International Society For Minimally Invasive Cardiothoracic Surgery

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Advances In Thoracic Robotic Surgery: When Technology Changes Technique
Gaetano Romano1, Carmelina C. Zirafa1, Elena Marrama2, Vittorio Aprile2, Federico Davini1, Franca Melfi1.
1Minimally Invasive and Robotic Thoracic Surgery, Robotic Multispecialty Center for Surgery, University Hospital of Pisa, Pisa, Italy, 2Department of Surgical, Medical, Molecular pathology and Critical Care, University Hospital of Pisa, Pisa, Italy.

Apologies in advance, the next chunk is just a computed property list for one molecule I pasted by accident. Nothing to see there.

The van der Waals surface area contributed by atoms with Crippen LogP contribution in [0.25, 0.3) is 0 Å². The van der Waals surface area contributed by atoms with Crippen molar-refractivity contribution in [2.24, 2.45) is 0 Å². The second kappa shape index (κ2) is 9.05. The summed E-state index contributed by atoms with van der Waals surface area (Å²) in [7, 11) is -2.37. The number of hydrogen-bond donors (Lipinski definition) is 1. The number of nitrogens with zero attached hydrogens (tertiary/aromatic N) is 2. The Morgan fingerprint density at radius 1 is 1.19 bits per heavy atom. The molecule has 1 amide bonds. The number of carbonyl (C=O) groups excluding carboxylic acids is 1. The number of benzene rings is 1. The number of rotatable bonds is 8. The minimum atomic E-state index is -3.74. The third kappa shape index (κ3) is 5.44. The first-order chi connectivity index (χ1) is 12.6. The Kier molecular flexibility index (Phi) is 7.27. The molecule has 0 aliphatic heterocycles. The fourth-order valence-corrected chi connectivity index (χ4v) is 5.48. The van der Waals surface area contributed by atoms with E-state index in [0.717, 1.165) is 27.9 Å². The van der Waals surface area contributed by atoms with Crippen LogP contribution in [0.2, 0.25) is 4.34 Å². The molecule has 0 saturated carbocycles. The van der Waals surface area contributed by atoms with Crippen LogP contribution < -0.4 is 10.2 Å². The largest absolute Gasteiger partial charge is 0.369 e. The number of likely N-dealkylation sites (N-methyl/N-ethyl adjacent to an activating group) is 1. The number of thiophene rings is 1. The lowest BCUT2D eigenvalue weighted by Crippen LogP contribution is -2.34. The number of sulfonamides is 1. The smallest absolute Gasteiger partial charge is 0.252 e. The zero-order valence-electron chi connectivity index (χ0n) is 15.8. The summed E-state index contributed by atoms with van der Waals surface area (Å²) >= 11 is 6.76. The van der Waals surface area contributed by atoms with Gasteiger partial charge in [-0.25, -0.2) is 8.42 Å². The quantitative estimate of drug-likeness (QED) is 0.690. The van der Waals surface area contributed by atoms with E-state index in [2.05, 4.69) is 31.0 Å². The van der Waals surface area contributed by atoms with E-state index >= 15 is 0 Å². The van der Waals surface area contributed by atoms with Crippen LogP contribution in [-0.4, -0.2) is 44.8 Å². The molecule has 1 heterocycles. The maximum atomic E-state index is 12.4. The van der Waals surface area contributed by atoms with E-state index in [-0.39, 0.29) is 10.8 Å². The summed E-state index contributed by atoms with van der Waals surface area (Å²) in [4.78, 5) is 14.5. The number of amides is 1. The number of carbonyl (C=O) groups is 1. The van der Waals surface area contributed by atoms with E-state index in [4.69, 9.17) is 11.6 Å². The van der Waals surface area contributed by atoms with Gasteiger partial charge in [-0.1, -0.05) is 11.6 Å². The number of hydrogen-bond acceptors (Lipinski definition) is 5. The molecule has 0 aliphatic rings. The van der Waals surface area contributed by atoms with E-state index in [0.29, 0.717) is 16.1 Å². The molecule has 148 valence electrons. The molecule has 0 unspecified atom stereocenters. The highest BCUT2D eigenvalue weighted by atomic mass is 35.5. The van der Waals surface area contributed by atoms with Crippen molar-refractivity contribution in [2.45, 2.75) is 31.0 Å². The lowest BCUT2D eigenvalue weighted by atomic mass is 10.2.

Background: The introduction of the robotic system in thoracic surgery has revolutionizedthe treatment of pulmonary and mediastinal pathologies.Over the years, different technological upgrades have allowed the surgeons to change the technique.The aim of this study is to illustrate the impact of three upgrades in robotic thoracic surgery: the use of robotic staplers for lung resections, the green indocyanine infusion associated with intraoperative infrared vision for identification of pulmonary nodules and phrenic nerve during thymectomies and the technical improvements between third and fourth generations of robotic system. Methods: Stapler: We retrospectively analyzed 20 patients who underwent anatomic pulmonary resection for NSCLC from January 2015 to January 2016. Patients were divided into two groups: Group I: 10 patients, resections performed with robotic staplers and Group II: 10 patients, resections performed with endoscopic staplers. We evaluated the effectiveness in terms of postoperative complications and postoperative pain. Green indocyanine infusion: We evaluated 20 patients in which the indocyanine green infusion was used for the visualization of suspicious nodules for NSCLC (5 patients) and visualization of the phrenic nerve during thymectomies (15 patients). Technical improvements: We retrospectively evaluated 52 patients who underwent robotic thymectomy (Group I: 23 patients treated using the III robotic generation, Group II 29 patients treated with the IV generation). We evaluated effectiveness in terms of postoperative pain and analgesic request. Results: Stapler: No postoperative complication in both groups. Lower NRS mean scoreand analgesic request in group I. Green indocyanine: The use of indocyanine green has proved to be useful in the identification of invisible pulmonary nodules and in the execution of thymectomy in case of thymomas adjacent to the phrenic nerve. Technical improvements: We found a statistically significant difference in the mean value of the NRS 24 hours after surgery (p<0.05). Group I 4.07 (SD 2.51), Group II 1.72 (SD 1.15) and a statistically significant difference in the administration of analgesics. Group I 2.62 administrations (SD 0.94), Group II 1.52 administrations (SD 1.12) one day after surgery. Conclusions: The evolution of technology has improved the execution of robotic surgical procedures with a positive impact on postoperative outcomes.

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